Neste forms partnerships to collaborate on renewable PET production

Article by Kerry Hebden

Neste's renewable Neste RE is a pure high-quality feedstock used in plastics production that is made entirely out of renewable and recycled raw materials.

NESTE, an oil company that also produces renewable fuels and other sustainable products, is partnering with Suntory, ENEOS, and Mitsubishi Corporation to manufacture PET (polyethylene terephthalate) resin made with renewable Neste RE on a commercial scale.  

Neste RE is a feedstock used in plastics production that is made entirely out of renewable and recycled raw materials.  

The renewable component of Neste RE is produced from 100% bio-based raw materials, mostly from waste and residue oils and fats, such as used cooking oil. Renewable hydrocarbons in a liquid form or gaseous renewable propane can also be used.  

Neste produces its renewable products based on its proprietary NEXBTL refining technology at its own facilities in Porvoo, Finland, Rotterdam, the Netherlands, and Singapore.  

NEXBTL, which stands for “next generation biomass to liquid”, uses a catalytic process called hydrodeoxygenation, that removes oxygen atoms with hydrogen atoms to create a pure hydrocarbon with high energy density. 

The hydrocarbons are then isomerised to create a variety of renewable end products such as diesel, gasoline, and jet fuel or renewable feedstock for polymers and chemicals production.  

The recycled component of Neste RE consists of chemically recycled plastic waste, the type that cannot be recycled mechanically, such as coloured, multilayered or multi-material packaging and films.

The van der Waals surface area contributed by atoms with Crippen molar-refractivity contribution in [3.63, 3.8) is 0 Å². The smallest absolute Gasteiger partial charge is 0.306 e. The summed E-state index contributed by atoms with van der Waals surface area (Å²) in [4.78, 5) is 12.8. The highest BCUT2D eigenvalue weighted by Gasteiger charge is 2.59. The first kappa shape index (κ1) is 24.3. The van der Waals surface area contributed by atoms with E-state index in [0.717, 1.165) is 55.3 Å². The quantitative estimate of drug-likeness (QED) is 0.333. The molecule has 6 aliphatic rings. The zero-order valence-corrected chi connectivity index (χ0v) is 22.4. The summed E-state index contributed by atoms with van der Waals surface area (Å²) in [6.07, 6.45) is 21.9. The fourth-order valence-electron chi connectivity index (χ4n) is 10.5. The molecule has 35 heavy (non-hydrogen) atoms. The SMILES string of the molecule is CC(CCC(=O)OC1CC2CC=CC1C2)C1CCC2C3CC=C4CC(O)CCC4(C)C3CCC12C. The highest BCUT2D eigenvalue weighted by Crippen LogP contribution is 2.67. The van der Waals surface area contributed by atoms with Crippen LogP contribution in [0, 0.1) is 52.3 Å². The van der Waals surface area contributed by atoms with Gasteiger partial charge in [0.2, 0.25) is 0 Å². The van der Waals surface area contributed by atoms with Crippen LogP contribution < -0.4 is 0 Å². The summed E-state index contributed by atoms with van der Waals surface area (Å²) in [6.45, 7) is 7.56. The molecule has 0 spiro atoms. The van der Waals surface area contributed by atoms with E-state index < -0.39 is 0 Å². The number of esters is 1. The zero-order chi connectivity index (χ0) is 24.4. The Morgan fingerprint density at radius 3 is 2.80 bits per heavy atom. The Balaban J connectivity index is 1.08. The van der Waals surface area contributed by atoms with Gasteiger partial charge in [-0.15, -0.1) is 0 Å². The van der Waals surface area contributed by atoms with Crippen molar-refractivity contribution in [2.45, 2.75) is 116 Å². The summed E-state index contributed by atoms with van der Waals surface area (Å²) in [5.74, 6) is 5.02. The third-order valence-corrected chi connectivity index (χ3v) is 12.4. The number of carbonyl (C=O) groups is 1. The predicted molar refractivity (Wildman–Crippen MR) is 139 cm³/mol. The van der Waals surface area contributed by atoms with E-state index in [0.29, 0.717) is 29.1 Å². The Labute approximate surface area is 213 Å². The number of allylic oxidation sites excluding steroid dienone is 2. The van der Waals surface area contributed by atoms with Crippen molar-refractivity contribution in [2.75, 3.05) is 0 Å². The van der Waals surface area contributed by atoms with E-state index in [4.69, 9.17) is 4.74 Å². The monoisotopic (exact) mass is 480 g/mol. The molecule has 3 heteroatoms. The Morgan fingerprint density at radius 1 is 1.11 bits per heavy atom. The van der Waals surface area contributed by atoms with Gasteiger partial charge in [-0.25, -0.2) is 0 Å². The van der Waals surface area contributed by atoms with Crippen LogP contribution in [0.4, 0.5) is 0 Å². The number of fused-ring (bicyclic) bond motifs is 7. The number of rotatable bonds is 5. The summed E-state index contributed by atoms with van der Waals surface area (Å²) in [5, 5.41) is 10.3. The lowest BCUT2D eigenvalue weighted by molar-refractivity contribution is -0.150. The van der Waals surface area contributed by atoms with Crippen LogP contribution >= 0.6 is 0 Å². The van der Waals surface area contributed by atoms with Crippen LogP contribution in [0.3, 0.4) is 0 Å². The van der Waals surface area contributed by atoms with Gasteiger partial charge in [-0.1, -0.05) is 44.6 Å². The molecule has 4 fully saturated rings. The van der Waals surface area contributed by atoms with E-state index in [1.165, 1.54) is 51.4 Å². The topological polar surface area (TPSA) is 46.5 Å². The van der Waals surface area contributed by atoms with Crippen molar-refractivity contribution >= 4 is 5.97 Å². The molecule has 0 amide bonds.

During the process, waste plastic is liquefied in a thermochemical liquefaction process, which turns it into a material similar to crude oil. Liquefied and pretreated waste plastic is then used to partly replace crude oil as refinery raw material. 

Neste says the plastics and chemicals based on chemical recycling are of high quality and can replace products based on virgin fossil resources in any application.  

As part of the new partnership, ENEOS will use bio-intermediates based on Neste RE to produce bio-PX (bio-paraxylene) at its Mizushima refinery in Okayama, Japan.  

The bio-PX will then be converted to PTA (purified terephthalic acid) and subsequently to PET resin for Japanese beverage company Suntory to use in their manufactured PET bottles. Mitsubishi Corporation will be coordinating the collaboration between the value chain partners.   

Lilyana Budyanto, head of sustainable partnerships APAC at Neste, said: “In order to tackle the imminent climate crisis and its consequences, companies are required to take responsibility now. Through partnering along the value chain, Neste can contribute to reducing the polymers and chemicals industry’s dependence on fossil resources as well as to manufacturing of products that have a lower carbon footprint.” 

Circularity problems

PET is one of the most used plastic packaging materials in the world, and is 100% recyclable, over and over. Despite this, however, a report by Zero Waste Europe last year showed that plastic recovered from bottles in Europe does not make its way back into new PET bottles. Instead, most recycled PET is used in other lower-grade PET applications such as trays, film, strapping or fibres – with new bottles placed on the market containing an average of just 17% of recycled PET, even though PET bottles have a recycling rate of around 50%. 

Accordingly, significant improvements in PET design, collection and recycling are needed to improve circularity, the report says. 

Article by Kerry Hebden

Staff reporter, The Chemical Engineer

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